HEALTH: Sun creams leave users exposed to skin cancer
SUN-CARE products will have to be reformulated and their bottles relabelled under EU reforms designed to stop sunbathers being duped into believing that they have more protection than they actually do.
The European Commission said that many claims made on sunscreen bottles were untrue, and that the system of “sun protection factors” was widely misunderstood and misleading.
The result is that many people have had less protection than they thought, encouraging them to stay longer in the sun and increasing the chance of developing skin cancer. The problems mainly arise because the existing labelling system is aimed at preventing sunburn, but not skin cancer, which is caused by a different type of radiation.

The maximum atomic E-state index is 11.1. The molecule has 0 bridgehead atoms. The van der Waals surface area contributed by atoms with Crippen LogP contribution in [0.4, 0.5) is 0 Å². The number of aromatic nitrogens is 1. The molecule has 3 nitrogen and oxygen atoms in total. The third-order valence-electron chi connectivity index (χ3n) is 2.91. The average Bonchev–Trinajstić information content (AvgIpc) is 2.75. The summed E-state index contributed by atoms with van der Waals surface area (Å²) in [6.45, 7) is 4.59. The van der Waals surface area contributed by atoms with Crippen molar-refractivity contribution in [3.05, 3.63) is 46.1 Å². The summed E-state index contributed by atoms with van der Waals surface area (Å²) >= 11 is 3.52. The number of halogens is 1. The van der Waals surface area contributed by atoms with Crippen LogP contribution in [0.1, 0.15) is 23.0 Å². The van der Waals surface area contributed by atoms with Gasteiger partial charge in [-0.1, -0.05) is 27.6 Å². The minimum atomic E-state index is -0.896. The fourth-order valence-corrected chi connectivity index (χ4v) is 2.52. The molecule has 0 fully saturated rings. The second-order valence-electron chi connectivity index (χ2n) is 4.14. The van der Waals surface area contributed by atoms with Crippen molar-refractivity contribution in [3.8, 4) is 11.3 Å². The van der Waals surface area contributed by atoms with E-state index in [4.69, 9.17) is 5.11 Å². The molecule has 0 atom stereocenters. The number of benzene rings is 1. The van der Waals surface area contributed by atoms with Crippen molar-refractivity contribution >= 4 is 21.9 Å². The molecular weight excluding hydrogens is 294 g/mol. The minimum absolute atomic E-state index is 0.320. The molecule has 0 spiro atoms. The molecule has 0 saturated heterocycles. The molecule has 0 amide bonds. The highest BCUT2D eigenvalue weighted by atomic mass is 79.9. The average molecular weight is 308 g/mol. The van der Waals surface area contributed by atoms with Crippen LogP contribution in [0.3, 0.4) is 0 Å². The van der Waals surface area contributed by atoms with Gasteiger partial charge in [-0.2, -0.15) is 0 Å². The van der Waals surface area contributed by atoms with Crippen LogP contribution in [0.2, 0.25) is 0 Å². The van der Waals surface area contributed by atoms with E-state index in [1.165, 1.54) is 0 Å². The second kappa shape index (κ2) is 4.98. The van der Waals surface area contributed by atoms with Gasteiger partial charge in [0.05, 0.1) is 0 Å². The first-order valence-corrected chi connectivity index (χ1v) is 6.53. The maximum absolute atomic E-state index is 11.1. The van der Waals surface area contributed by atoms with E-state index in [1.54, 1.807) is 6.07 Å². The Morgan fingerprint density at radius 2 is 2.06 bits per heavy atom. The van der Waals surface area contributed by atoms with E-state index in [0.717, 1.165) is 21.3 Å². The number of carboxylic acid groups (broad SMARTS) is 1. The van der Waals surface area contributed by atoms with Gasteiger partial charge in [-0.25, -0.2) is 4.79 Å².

The Commission wants to ban all misleading claims, ensure that creams provide more protection against rays that cause skin cancer and introduce a simple four-tier warning system stating whether the product offers low, medium, high or very high protection. Initially, the new system will be used alongside the SPF numbers.
It said that claims such as “total protection” lulled people into a false sense of security. “Despite frequent claims, no sunscreen products can provide a full protection against UV radiation,” it said. It also criticised products that claimed to give full protection to babies and young children.
European officials are in talks with US authorities to create a standard system. The Commission hopes that the industry will agree to the new scheme, in which case it could be introduced next year.
The SPF numbers refer only to protection against UVB radiation, which causes sunburn, but not UVA radiation, which causes skin cancer. Cancer charities all welcomed the move yesterday.
A spokeswoman for Boots, manufacturers of Soltan, said that it already used a labelling system that incorporated UVA protection as recommended by the EU.